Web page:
Global Edition

‘Rory Effect’ inspires new generation of golfers

2.10am 14th July 2011 - Management Topics - This story was updated on Friday, July 15th, 2011

Children learning the fundamentals of golf, using colourful plastic clubs and foam balls with various games involving targets and hoops denoting golf holes – at Hoebridge Golf Centre, Woking.

A new nationwide survey has revealed 39% of 18-24 year olds are inspired to try golf for the first time following 22-year-old Rory McIlroy’s success at the US Open Championship in June.

The One Poll survey of 1,000 UK consumers, commissioned by Burhill Golf & Leisure, the UK’s leading owner and operator of public pay-and-play golf centres, shines a light on the ‘Rory effect’ and the opportunities for golf to increase participation and attract new, younger people into the game.

However, 68% of the same age group (18-24 years) said they weren’t aware of public facilities where anyone can learn and play, or thought they had to be a member of a private golf club.

Across all ages, 56% said they were not aware of public pay-and-play facilities, raising concerns that golf is still perceived as an elitist, private club sport, when in fact there are many opportunities for people of all ages and all backgrounds to enjoy the game.

In total, 61% of all those surveyed said they were aware of Rory’s US Open success.

Colin Mayes, Chief Executive Officer of Burhill Golf & Leisure, and the current Chairman of the UK Golf Course Owners Association, said: “Rory’s victory at the US Open has undoubtedly raised awareness of golf on the wider stage and his influence is strongly felt in the younger age range.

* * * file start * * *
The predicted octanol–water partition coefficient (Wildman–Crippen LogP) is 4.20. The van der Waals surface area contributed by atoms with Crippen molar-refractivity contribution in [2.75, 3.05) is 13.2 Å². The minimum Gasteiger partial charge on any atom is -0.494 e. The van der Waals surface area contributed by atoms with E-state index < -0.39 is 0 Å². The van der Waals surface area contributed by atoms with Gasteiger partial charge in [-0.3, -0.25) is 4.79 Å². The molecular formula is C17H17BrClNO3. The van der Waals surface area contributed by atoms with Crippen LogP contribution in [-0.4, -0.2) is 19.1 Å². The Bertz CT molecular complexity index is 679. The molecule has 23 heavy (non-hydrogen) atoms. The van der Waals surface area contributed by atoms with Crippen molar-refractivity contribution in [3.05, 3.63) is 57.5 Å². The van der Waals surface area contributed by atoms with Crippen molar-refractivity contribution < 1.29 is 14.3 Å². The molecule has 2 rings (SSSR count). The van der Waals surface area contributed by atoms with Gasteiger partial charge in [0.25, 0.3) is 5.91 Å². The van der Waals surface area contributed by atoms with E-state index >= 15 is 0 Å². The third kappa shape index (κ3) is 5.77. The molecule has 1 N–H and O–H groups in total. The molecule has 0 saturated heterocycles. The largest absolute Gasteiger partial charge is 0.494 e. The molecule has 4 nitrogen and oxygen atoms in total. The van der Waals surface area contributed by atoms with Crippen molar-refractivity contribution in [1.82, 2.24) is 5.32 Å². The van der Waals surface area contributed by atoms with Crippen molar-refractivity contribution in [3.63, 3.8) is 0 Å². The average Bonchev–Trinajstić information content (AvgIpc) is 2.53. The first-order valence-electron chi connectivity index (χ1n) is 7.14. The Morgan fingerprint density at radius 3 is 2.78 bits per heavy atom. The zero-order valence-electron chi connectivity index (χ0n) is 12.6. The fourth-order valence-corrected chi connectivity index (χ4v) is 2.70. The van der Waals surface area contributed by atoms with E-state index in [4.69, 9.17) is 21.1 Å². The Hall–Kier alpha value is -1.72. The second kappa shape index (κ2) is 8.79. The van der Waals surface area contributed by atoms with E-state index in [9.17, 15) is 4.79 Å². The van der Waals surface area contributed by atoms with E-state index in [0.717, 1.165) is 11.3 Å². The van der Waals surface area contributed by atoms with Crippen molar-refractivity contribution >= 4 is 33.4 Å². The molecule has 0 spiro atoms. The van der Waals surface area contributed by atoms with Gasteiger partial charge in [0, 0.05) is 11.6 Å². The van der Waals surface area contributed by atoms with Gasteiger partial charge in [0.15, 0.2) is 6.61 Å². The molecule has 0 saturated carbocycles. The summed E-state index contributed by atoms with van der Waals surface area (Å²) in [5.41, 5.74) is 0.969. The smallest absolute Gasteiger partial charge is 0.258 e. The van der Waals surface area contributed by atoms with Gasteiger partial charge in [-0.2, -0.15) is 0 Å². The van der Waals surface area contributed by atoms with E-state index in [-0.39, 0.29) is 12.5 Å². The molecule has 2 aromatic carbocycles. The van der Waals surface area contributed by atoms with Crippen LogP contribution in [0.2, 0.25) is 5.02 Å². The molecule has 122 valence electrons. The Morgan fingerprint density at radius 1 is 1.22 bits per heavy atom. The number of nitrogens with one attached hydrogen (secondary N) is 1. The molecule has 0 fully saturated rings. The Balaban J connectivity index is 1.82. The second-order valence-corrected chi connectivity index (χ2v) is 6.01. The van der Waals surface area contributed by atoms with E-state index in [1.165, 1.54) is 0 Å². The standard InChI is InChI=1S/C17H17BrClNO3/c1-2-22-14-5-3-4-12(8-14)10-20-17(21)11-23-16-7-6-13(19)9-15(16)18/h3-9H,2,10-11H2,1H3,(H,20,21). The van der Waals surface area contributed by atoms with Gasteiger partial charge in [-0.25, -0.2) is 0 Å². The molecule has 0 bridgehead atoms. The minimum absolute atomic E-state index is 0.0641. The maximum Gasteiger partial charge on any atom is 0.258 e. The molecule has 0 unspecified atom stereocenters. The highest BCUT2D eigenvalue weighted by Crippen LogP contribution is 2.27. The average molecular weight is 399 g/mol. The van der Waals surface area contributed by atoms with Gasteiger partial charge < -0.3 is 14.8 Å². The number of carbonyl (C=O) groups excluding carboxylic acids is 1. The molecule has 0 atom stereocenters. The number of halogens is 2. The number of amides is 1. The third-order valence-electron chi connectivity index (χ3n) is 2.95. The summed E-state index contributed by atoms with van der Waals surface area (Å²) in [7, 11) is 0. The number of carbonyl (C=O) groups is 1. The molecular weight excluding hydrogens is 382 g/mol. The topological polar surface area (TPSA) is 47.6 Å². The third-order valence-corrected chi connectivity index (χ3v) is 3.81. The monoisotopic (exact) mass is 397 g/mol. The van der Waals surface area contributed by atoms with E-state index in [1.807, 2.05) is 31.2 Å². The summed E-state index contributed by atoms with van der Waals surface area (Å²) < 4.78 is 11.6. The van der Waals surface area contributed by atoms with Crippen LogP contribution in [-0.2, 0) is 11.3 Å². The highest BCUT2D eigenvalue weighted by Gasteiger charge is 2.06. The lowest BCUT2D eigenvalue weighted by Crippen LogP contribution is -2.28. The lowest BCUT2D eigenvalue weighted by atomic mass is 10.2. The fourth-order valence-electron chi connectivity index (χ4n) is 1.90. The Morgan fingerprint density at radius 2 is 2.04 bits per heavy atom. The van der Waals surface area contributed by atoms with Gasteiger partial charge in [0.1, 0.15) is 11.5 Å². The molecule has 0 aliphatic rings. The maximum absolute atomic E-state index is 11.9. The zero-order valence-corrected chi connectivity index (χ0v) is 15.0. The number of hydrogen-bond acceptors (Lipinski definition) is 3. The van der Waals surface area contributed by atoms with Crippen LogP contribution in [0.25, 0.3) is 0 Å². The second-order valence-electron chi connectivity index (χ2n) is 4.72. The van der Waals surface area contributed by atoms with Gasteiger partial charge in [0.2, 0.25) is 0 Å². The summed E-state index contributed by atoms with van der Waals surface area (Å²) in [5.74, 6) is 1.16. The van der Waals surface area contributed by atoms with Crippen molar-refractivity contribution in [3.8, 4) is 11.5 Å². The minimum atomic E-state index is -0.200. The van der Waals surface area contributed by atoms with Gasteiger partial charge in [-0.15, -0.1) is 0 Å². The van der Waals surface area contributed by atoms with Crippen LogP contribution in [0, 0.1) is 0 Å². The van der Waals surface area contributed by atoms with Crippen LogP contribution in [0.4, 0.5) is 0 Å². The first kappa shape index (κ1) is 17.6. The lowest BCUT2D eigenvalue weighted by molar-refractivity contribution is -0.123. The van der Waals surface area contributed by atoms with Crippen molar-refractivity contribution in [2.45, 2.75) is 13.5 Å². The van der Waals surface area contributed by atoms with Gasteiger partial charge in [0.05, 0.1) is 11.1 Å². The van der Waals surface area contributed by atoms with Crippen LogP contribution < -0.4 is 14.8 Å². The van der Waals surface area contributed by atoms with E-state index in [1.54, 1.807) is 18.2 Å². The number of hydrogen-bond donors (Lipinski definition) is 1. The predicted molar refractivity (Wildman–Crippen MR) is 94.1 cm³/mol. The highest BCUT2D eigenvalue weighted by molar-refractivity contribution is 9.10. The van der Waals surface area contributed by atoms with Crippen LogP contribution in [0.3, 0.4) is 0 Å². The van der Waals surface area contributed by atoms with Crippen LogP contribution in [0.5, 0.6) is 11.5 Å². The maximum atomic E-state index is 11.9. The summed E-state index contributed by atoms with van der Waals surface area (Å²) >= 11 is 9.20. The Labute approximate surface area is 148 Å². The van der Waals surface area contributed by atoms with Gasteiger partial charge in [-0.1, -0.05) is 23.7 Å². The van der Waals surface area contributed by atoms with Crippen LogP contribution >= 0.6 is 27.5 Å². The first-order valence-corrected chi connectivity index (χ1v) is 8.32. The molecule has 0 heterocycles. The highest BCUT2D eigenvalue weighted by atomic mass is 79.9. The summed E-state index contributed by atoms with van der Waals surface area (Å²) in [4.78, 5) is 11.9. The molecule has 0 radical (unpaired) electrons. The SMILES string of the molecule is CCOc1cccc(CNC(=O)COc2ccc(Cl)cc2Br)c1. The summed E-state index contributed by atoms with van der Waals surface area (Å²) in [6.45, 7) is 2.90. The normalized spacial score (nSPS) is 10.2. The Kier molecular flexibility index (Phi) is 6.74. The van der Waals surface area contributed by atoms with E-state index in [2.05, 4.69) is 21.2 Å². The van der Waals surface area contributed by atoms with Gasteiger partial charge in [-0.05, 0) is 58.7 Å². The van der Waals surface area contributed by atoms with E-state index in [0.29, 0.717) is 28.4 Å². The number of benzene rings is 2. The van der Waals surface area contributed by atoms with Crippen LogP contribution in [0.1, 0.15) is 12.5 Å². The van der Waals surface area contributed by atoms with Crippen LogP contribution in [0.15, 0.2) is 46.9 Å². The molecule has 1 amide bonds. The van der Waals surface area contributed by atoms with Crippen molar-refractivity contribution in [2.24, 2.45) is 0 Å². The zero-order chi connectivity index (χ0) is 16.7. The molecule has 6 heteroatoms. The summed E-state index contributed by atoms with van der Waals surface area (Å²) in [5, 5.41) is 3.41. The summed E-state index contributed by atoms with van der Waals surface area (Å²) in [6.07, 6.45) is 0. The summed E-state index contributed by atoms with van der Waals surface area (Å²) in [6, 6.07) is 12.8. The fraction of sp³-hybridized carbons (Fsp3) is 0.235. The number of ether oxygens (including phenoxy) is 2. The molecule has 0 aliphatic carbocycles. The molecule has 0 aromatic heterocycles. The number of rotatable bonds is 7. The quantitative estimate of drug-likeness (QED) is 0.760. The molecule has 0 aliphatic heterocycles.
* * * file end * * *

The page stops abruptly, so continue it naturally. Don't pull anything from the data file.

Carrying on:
“The misconception that exists among young people, and more broadly, is that in order to play golf you have to become a paid up member of a private club with a strict dress code and a long list of rules.

“That simply isn’t true. Anyone can turn up at one of our seven public pay-and-play facilities and enjoy our driving ranges, short courses or full-length 18-hole courses – and they can wear jeans and a T-shirt if they wish.”

While the UK and Ireland remains the largest golf market in Europe with approximately 1.4 million registered golfers and 2,993 courses, the number of golfers in England and Wales has actually declined by more than 78,000 between 2000 and 2010 (KPMG Golf Participation Survey 2010).

However, Colin Mayes believes there are opportunities for golfers – and golf courses – to increase participation in the sport.

“We run school holiday fun days and golf camps for children and some of our centres are attracting 10-20% more juniors year-on-year. One of our venues now has more than 400 juniors registered to play on our 9-hole short course, which is a great place to learn how to play.

“What’s more these young people are learning the values of golf – honesty, integrity and good sportsmanship – the same characteristics that make Rory such a good role model.”

Mayes added: “It would be great for golf if Rory wins the Open.”

Burhill Golf & Leisure

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